For the first time in Guatemalan history, a former military official was found guilty of ordering the forced disappearances of indigenous civilian farmers during the violent 36-year civil war. On August 31, 2009, a panel of three judges sentenced Felipe Cusanero Coj to 150 years in prison: 25 years for each of the six disappeared farmers. In Guatemala cases can be brought for forced disappearances until the remains of the missing are found. Since the bodies of the six farmers have not been recovered, their families initiated proceedings against Cusanero in 2003.
The Guatemalan conflict between leftist guerrillas and government forces raged on from 1960 to 1996, ending when the two sides signed the 1996 Peace Accords. During this time about 250,000 people, primarily indigenous Mayans, were killed and about 45,000 were forcibly disappeared. Forced disappearance, a powerful tool used by the government during the conflict, is defined as the detention or abduction of a person by the government or group acting with the government’s authority, coupled with the concealment of the fate of the person. In the case of the six farmers, each one was abducted by government forces between 1982 and 1984. As is common with many of the disappeared, it is unclear why exactly these men were targeted or what specifically happened to them.
During the conflict the government created “civil defense patrols,” made up of groups of citizens who were forced or recruited to patrol their communities. Government forces detained, killed, and disappeared people, frequently ordering the “civil defense patrols” to do the same. Cusanero was in charge of one of these patrols in his community located west of Guatemala City and ordered the forced disappearances of community members. Since he was in charge of military operations in the area, he most likely ordered the forced disappearances of additional civilians, but so far only the family members of the six farmers have testified against him. Other community members have remained silent for fear of retaliation.
Such fear has several likely roots. Indigenous communities are still wary of the Guatemalan government because of the long history of government-led oppression. In addition some former military leaders still work for the government and wield significant power. For example, Efraín Rios Montt, who led the military regime from 1982 to 1983, has been charged in both Spain’s and Guatemala’s respective courts with war crimes, genocide and crimes against humanity; however, he still serves in the national congress. Furthermore, since the civil defense patrols pitted community members against one another, people who were part of these patrols and those who were targeted often still live in close proximity. Survivors of the conflict are often hesitant to file causes of action because they will have to continue living in the same community as the individuals they would be accusing of committing heinous crimes.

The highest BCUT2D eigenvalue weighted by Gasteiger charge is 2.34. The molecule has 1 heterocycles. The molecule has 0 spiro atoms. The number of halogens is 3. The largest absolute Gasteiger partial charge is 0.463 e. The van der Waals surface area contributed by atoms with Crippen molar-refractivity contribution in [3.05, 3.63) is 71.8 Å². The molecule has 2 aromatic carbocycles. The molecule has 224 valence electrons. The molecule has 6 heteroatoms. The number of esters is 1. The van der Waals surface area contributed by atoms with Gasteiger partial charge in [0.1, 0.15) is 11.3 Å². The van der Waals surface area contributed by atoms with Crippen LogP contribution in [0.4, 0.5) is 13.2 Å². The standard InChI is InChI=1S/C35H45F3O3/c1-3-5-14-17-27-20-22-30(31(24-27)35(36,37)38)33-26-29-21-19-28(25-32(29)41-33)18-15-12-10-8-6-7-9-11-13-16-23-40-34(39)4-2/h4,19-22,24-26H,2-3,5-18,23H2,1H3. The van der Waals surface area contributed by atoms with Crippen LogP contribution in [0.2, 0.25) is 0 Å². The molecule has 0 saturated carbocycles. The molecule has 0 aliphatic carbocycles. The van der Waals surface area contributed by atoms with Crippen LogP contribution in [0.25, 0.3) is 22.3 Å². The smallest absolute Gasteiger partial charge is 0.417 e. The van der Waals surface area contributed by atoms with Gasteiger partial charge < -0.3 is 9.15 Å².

Although the Cusanero decision sets a significant precedent in accountability for forced disappearces, Cusanero played a very small part in the larger scheme of the civil war. The masterminds of the conflict, such as Efraín Rios Montt, whose case is moving slowing through the courts, have yet to be held responsible for their actions.
The Cusanero case is a welcome exception to past trends of the Guatemalan justice system concerning cases regarding human rights violations committed during the conflict. Cases of this nature have often floundered, as both the parties bringing the action and the judges frequently receive threats, usually from the accused. Hopefully this change in direction will mark a new beginning of accountability in the Guatemalan justice system, while providing closure for families of the victims of the disappeared.